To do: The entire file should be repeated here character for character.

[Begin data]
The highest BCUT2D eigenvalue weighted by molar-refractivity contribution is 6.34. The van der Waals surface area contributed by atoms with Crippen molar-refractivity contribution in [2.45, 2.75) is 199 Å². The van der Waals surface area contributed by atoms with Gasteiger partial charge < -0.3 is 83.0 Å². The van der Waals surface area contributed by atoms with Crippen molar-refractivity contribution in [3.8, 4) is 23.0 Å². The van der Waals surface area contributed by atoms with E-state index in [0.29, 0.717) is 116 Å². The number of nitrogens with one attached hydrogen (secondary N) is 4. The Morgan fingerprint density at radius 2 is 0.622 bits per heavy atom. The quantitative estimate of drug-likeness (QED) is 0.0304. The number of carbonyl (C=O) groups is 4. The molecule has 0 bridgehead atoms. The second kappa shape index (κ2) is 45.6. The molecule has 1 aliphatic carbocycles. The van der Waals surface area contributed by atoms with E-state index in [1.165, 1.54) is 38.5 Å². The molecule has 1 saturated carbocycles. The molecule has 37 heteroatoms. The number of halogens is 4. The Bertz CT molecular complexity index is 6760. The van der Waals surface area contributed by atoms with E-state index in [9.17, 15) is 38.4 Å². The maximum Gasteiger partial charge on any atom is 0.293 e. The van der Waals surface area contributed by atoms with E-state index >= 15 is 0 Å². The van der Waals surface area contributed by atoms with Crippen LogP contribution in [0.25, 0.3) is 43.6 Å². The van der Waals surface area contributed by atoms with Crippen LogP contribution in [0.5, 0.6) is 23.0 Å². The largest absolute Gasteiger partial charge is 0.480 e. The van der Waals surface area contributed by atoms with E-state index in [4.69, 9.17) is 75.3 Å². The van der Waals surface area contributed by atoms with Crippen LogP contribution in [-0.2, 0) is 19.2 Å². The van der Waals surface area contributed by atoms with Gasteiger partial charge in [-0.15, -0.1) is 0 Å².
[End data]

The highest BCUT2D eigenvalue weighted by molar-refractivity contribution is 6.34. The van der Waals surface area contributed by atoms with Crippen molar-refractivity contribution in [2.45, 2.75) is 199 Å². The van der Waals surface area contributed by atoms with Gasteiger partial charge < -0.3 is 83.0 Å². The van der Waals surface area contributed by atoms with Crippen molar-refractivity contribution in [3.8, 4) is 23.0 Å². The van der Waals surface area contributed by atoms with E-state index in [0.29, 0.717) is 116 Å². The number of nitrogens with one attached hydrogen (secondary N) is 4. The Morgan fingerprint density at radius 2 is 0.622 bits per heavy atom. The quantitative estimate of drug-likeness (QED) is 0.0304. The number of carbonyl (C=O) groups is 4. The molecule has 0 bridgehead atoms. The second kappa shape index (κ2) is 45.6. The molecule has 1 aliphatic carbocycles. The van der Waals surface area contributed by atoms with E-state index in [1.165, 1.54) is 38.5 Å². The molecule has 1 saturated carbocycles. The molecule has 37 heteroatoms. The number of halogens is 4. The Bertz CT molecular complexity index is 6760. The van der Waals surface area contributed by atoms with E-state index in [9.17, 15) is 38.4 Å². The maximum Gasteiger partial charge on any atom is 0.293 e. The van der Waals surface area contributed by atoms with E-state index >= 15 is 0 Å². The van der Waals surface area contributed by atoms with Crippen LogP contribution in [0.25, 0.3) is 43.6 Å². The van der Waals surface area contributed by atoms with Crippen LogP contribution in [0.5, 0.6) is 23.0 Å². The largest absolute Gasteiger partial charge is 0.480 e. The van der Waals surface area contributed by atoms with E-state index in [4.69, 9.17) is 75.3 Å². The van der Waals surface area contributed by atoms with Crippen LogP contribution in [-0.2, 0) is 19.2 Å². The van der Waals surface area contributed by atoms with Gasteiger partial charge in [-0.15, -0.1) is 0 Å².